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Possibly too much of a good thing

What if they held an
environmental crisis and no one cared?

What if a law moving through Congress would significantly harm
clean water, open space, the Chesapeake Bay?

You’d hear the alarms, strong and clear, from the largest national
groups to the smallest Chesapeake organizations. But you won’t, because this law is “only” about population, about
significantly increasing the number of people who will be living in the United
States and around the Chesapeake.

The law, which has passed
the U.S. Senate and gone to the House with broad, bipartisan backing, is a
comprehensive reform of our outdated immigration laws.

Immigration is almost
synonymous with the substantial growth of population occurring in this country.
That’s because the only other source of growth, births to people already here,
has been for some time around replacement level.
And immigration is a touchy and complex issue, one that few
environmental groups will talk about. They prefer to work to reduce our per
capita environmental impacts, never mind that ever expanding numbers of us
inevitably offset much of their good works.

Most of what has been
written about the immigration reform before Congress has focused on what to do
about the 11 million or so undocumented immigrants already here.
That’s an important issue, which can only responsibly be resolved
by providing a path to citizenship, combined with measures to prevent another
11 million from coming in under the radar.

The current bill makes a
laudable start on that. Far too little has
aired about the dramatic population increases the same reform measure would
promote through changes to legal immigration.
Some numbers:
Throughout U.S.
history until 1990, immigrants legally entering the country averaged about
300,000 a year—not many more than the number leaving the United States
permanently in recent decades.
Since 1990, the
numbers arriving have averaged closer to a million a year, making us the
fastest growing of all developed nations, and the third most populous after
China and India.

Estimates from the
nonpartisan Congressional Budget Office and other analysts are that passage of
the current bill will increase those coming here to 1.5 to 2 million a year.
Even after subtracting for an expected decrease in undocumented
immigrants, that still puts the nation on track to go from 315 million
Americans to around 445 million by 2050, an increase of more than 40 percent.
For the Chesapeake Bay, with a watershed population that has
roughly tracked or exceeded the national growth rate, this translates to more
than 24 million, up from 17 million.

My point here is not that
immigration is a bad thing, or that we blame our environmental woes on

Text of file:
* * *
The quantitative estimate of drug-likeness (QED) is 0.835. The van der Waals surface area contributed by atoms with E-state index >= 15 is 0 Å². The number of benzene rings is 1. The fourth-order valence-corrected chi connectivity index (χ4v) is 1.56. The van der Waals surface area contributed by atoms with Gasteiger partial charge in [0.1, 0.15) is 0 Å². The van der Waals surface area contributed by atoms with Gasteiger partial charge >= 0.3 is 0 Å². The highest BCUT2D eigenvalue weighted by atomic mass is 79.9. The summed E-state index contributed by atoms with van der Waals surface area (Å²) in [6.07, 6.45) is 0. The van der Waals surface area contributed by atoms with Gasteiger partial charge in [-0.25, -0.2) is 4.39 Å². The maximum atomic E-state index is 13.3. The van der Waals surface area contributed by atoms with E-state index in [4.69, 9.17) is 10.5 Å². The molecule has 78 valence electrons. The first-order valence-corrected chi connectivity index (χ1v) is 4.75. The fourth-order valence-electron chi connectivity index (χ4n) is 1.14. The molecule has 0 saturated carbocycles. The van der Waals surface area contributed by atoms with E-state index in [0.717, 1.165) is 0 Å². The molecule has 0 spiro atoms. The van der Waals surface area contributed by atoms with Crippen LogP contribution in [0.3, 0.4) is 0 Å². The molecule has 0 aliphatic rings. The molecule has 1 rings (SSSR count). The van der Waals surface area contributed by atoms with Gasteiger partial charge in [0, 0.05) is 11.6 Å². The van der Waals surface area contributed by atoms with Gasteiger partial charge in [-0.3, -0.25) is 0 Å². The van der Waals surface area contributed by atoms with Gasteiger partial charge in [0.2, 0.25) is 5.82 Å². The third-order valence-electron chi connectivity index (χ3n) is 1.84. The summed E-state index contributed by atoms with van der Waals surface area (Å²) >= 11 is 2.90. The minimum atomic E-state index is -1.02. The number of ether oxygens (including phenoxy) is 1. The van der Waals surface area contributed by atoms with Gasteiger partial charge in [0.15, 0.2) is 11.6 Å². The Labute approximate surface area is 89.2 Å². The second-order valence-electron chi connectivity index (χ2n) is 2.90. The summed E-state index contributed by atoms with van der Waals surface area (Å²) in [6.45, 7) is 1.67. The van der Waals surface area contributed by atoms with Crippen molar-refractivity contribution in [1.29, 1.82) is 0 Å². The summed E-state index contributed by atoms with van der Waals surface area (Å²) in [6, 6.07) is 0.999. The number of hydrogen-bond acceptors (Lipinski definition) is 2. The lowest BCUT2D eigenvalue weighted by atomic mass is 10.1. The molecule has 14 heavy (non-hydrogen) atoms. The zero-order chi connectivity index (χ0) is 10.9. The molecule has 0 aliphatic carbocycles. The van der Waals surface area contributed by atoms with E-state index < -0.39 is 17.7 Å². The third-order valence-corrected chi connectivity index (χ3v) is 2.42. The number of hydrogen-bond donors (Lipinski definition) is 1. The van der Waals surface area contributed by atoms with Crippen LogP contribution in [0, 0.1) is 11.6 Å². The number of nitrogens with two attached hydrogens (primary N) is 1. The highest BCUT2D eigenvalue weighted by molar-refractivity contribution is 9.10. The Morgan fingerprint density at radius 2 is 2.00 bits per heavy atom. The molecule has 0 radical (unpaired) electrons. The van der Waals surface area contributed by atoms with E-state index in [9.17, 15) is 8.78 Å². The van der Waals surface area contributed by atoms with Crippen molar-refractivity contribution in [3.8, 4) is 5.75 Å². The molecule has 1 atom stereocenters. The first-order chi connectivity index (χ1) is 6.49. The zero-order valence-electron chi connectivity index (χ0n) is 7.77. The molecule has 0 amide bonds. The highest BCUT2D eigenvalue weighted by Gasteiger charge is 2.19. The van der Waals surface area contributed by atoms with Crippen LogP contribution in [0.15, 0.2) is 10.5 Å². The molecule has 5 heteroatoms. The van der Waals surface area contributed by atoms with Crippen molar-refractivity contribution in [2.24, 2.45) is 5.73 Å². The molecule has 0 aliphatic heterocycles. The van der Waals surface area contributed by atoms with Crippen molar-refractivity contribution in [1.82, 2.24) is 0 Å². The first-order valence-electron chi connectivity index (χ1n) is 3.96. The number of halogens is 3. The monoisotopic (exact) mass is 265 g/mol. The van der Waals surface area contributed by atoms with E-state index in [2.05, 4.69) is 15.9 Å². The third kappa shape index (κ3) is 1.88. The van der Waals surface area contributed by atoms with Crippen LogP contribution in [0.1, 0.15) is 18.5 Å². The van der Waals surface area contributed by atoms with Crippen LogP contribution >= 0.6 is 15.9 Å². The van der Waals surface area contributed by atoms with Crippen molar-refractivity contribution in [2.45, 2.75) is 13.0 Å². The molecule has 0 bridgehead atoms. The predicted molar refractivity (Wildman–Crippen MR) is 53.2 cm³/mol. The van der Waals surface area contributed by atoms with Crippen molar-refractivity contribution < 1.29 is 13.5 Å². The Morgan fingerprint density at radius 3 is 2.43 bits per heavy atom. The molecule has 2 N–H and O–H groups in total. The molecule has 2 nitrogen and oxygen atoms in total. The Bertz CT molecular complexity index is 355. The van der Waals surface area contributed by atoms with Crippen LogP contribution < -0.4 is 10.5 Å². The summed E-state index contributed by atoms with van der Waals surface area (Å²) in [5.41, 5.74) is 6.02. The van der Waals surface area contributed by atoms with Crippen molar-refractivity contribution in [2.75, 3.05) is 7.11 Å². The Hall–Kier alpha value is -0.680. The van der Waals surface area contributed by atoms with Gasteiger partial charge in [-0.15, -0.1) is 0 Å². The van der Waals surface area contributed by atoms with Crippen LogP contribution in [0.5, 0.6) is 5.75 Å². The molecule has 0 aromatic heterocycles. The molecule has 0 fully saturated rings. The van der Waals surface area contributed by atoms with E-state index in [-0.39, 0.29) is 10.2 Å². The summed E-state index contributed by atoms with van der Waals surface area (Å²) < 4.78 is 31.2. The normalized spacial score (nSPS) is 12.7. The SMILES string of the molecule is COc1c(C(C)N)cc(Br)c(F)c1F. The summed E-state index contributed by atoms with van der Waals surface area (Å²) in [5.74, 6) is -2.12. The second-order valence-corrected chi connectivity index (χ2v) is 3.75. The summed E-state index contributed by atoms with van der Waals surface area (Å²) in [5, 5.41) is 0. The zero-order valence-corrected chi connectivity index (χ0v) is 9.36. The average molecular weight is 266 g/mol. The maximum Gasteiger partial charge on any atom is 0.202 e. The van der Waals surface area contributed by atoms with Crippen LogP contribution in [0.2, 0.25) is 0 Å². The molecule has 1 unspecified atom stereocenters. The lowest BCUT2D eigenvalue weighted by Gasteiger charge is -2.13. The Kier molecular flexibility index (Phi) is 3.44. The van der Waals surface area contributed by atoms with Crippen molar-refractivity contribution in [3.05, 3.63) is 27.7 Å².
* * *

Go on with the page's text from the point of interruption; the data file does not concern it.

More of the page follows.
immigrants; and it’s not that environmental groups should give up working on
the issues they’re working on now.
But we’ve also
learned that like the essential plant nutrients such as nitrogen which are
degrading the bay, too much of a good thing — including humans with aspirations
for a better life — can overwhelm the rest of nature.
Does anyone really think that we can grow so smartly, or cook up
such technologies that we can offset tripling the bay’s population from the 8
million or so who lived here when it was last healthy?

The immigration reform bill
is rich in irony. It represents some of the best that is in us — diversity,
freedom, a better life — with its path to citizenship for millions now here and
disenfranchised. But it also represents a colossal failure of our environmental
leadership to even acknowledge the full scope of the problems they take your
money to fix.

The bill now in Congress
has many good points aside from its amnesty for most of those here without
green cards. It would shift the emphasis on new immigrants away from just
bringing more family members in, to fulfilling work related needs.
It’s also got the usual grab bag of smarmy deals, like special
exemptions for cruise boat repair workers (take a bow, Sen. Marco Rubio of

In other words, there’s
much to debate but virtually no debate at all on the large increase in sheer
numbers that will erode environmental gains across the board.
Republican interests like bigger numbers because they bring a
bigger and maybe cheaper labor pool. Democrats and some environmentalists like
bigger numbers because immigrants tend to vote Democrat. Latino newcomers will
more likely back climate change legislation than white Americans, suggests the
estimable activist and writer Bill McKibben.
Others say we need a growing stream of immigrants to pay for
Social Security — as if they won’t ever want their Social Security, too?

It’s a perfect, and
perfectly shortsighted, storm; a bet that somehow the numbers won’t catch up
with us.
For information, visit, a “virtual organization” of leading conservationists
refreshingly focused on both the consumption and population sides of our
environmental problems.

Horton covered the Bay for 33 years for The Sun in Baltimore, and is author of
six books about the Chesapeake. Distributed by Bay Journal News Service.